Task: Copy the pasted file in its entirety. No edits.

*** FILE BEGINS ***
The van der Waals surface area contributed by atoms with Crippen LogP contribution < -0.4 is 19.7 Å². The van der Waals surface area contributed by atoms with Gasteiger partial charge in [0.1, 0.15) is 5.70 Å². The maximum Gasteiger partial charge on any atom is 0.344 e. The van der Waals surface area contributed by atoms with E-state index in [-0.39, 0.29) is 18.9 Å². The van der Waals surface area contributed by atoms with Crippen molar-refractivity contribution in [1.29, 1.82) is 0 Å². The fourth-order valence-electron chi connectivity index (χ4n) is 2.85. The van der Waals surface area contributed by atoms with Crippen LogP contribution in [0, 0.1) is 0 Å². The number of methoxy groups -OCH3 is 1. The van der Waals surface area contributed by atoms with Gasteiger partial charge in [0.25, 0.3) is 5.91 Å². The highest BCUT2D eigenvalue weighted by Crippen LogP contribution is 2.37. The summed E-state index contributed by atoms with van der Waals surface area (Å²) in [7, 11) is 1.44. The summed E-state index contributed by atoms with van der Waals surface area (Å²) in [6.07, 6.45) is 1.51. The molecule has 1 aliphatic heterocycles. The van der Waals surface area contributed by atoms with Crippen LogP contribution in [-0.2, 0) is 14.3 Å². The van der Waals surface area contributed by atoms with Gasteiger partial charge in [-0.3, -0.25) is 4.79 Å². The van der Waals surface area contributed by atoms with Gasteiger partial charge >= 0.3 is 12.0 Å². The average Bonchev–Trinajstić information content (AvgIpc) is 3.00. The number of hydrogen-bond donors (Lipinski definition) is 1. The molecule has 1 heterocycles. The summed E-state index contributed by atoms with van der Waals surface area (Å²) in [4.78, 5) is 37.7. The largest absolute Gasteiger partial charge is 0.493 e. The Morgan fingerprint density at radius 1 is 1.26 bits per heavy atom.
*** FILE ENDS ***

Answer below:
The van der Waals surface area contributed by atoms with Crippen LogP contribution < -0.4 is 19.7 Å². The van der Waals surface area contributed by atoms with Gasteiger partial charge in [0.1, 0.15) is 5.70 Å². The maximum Gasteiger partial charge on any atom is 0.344 e. The van der Waals surface area contributed by atoms with E-state index in [-0.39, 0.29) is 18.9 Å². The van der Waals surface area contributed by atoms with Crippen molar-refractivity contribution in [1.29, 1.82) is 0 Å². The fourth-order valence-electron chi connectivity index (χ4n) is 2.85. The van der Waals surface area contributed by atoms with Crippen LogP contribution in [0, 0.1) is 0 Å². The number of methoxy groups -OCH3 is 1. The van der Waals surface area contributed by atoms with Gasteiger partial charge in [0.25, 0.3) is 5.91 Å². The highest BCUT2D eigenvalue weighted by Crippen LogP contribution is 2.37. The summed E-state index contributed by atoms with van der Waals surface area (Å²) in [7, 11) is 1.44. The summed E-state index contributed by atoms with van der Waals surface area (Å²) in [6.07, 6.45) is 1.51. The molecule has 1 aliphatic heterocycles. The van der Waals surface area contributed by atoms with Crippen LogP contribution in [-0.2, 0) is 14.3 Å². The van der Waals surface area contributed by atoms with Gasteiger partial charge in [-0.3, -0.25) is 4.79 Å². The van der Waals surface area contributed by atoms with Gasteiger partial charge >= 0.3 is 12.0 Å². The average Bonchev–Trinajstić information content (AvgIpc) is 3.00. The number of hydrogen-bond donors (Lipinski definition) is 1. The molecule has 1 heterocycles. The summed E-state index contributed by atoms with van der Waals surface area (Å²) in [4.78, 5) is 37.7. The largest absolute Gasteiger partial charge is 0.493 e. The Morgan fingerprint density at radius 1 is 1.26 bits per heavy atom.